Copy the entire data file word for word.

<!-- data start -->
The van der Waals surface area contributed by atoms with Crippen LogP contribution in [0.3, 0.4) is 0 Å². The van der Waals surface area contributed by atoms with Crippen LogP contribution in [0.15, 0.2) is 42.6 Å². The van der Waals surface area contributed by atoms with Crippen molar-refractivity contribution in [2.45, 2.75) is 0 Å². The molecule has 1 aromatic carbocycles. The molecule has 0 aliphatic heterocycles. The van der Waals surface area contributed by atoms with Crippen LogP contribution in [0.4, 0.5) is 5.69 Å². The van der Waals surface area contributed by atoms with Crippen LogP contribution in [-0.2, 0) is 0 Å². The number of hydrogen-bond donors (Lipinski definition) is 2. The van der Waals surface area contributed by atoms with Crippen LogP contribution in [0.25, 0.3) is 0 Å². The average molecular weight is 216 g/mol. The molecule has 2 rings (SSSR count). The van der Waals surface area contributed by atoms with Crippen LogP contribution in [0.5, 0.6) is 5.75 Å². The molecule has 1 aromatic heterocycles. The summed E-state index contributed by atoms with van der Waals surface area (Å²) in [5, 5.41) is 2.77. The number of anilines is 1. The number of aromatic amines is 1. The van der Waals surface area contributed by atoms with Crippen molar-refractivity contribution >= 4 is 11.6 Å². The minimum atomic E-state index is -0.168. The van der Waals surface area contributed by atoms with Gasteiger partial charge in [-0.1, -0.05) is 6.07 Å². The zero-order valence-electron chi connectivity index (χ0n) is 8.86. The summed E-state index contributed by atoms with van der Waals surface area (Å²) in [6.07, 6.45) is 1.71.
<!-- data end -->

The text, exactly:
The van der Waals surface area contributed by atoms with Crippen LogP contribution in [0.3, 0.4) is 0 Å². The van der Waals surface area contributed by atoms with Crippen LogP contribution in [0.15, 0.2) is 42.6 Å². The van der Waals surface area contributed by atoms with Crippen molar-refractivity contribution in [2.45, 2.75) is 0 Å². The molecule has 1 aromatic carbocycles. The molecule has 0 aliphatic heterocycles. The van der Waals surface area contributed by atoms with Crippen LogP contribution in [0.4, 0.5) is 5.69 Å². The van der Waals surface area contributed by atoms with Crippen LogP contribution in [-0.2, 0) is 0 Å². The number of hydrogen-bond donors (Lipinski definition) is 2. The van der Waals surface area contributed by atoms with Crippen LogP contribution in [0.25, 0.3) is 0 Å². The average molecular weight is 216 g/mol. The molecule has 2 rings (SSSR count). The van der Waals surface area contributed by atoms with Crippen LogP contribution in [0.5, 0.6) is 5.75 Å². The molecule has 1 aromatic heterocycles. The summed E-state index contributed by atoms with van der Waals surface area (Å²) in [5, 5.41) is 2.77. The number of anilines is 1. The number of aromatic amines is 1. The van der Waals surface area contributed by atoms with Crippen molar-refractivity contribution >= 4 is 11.6 Å². The minimum atomic E-state index is -0.168. The van der Waals surface area contributed by atoms with Gasteiger partial charge in [-0.1, -0.05) is 6.07 Å². The zero-order valence-electron chi connectivity index (χ0n) is 8.86. The summed E-state index contributed by atoms with van der Waals surface area (Å²) in [6.07, 6.45) is 1.71.